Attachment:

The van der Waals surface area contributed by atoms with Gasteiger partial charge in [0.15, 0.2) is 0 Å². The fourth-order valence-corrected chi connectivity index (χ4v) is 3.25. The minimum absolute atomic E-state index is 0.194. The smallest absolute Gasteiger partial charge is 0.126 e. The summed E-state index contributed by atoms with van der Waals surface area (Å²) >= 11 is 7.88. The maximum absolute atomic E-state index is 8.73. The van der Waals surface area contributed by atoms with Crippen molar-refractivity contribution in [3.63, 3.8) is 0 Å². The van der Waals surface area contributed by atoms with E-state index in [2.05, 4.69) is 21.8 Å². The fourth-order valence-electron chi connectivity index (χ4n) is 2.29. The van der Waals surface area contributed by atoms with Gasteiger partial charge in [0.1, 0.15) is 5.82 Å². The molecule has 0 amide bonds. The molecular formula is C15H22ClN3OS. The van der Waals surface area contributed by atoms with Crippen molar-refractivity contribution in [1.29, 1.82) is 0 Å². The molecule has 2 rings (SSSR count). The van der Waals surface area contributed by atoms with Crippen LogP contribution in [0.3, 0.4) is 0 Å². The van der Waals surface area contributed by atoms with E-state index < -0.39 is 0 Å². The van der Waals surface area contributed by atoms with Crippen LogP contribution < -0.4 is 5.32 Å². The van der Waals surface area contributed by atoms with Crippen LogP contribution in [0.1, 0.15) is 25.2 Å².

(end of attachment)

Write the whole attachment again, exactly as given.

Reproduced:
The van der Waals surface area contributed by atoms with Gasteiger partial charge in [0.15, 0.2) is 0 Å². The fourth-order valence-corrected chi connectivity index (χ4v) is 3.25. The minimum absolute atomic E-state index is 0.194. The smallest absolute Gasteiger partial charge is 0.126 e. The summed E-state index contributed by atoms with van der Waals surface area (Å²) >= 11 is 7.88. The maximum absolute atomic E-state index is 8.73. The van der Waals surface area contributed by atoms with Crippen molar-refractivity contribution in [3.63, 3.8) is 0 Å². The van der Waals surface area contributed by atoms with E-state index in [2.05, 4.69) is 21.8 Å². The fourth-order valence-electron chi connectivity index (χ4n) is 2.29. The van der Waals surface area contributed by atoms with Gasteiger partial charge in [0.1, 0.15) is 5.82 Å². The molecule has 0 amide bonds. The molecular formula is C15H22ClN3OS. The van der Waals surface area contributed by atoms with Crippen molar-refractivity contribution in [1.29, 1.82) is 0 Å². The molecule has 2 rings (SSSR count). The van der Waals surface area contributed by atoms with Crippen LogP contribution in [0.3, 0.4) is 0 Å². The van der Waals surface area contributed by atoms with E-state index < -0.39 is 0 Å². The van der Waals surface area contributed by atoms with Crippen LogP contribution < -0.4 is 5.32 Å². The van der Waals surface area contributed by atoms with Crippen LogP contribution in [0.1, 0.15) is 25.2 Å².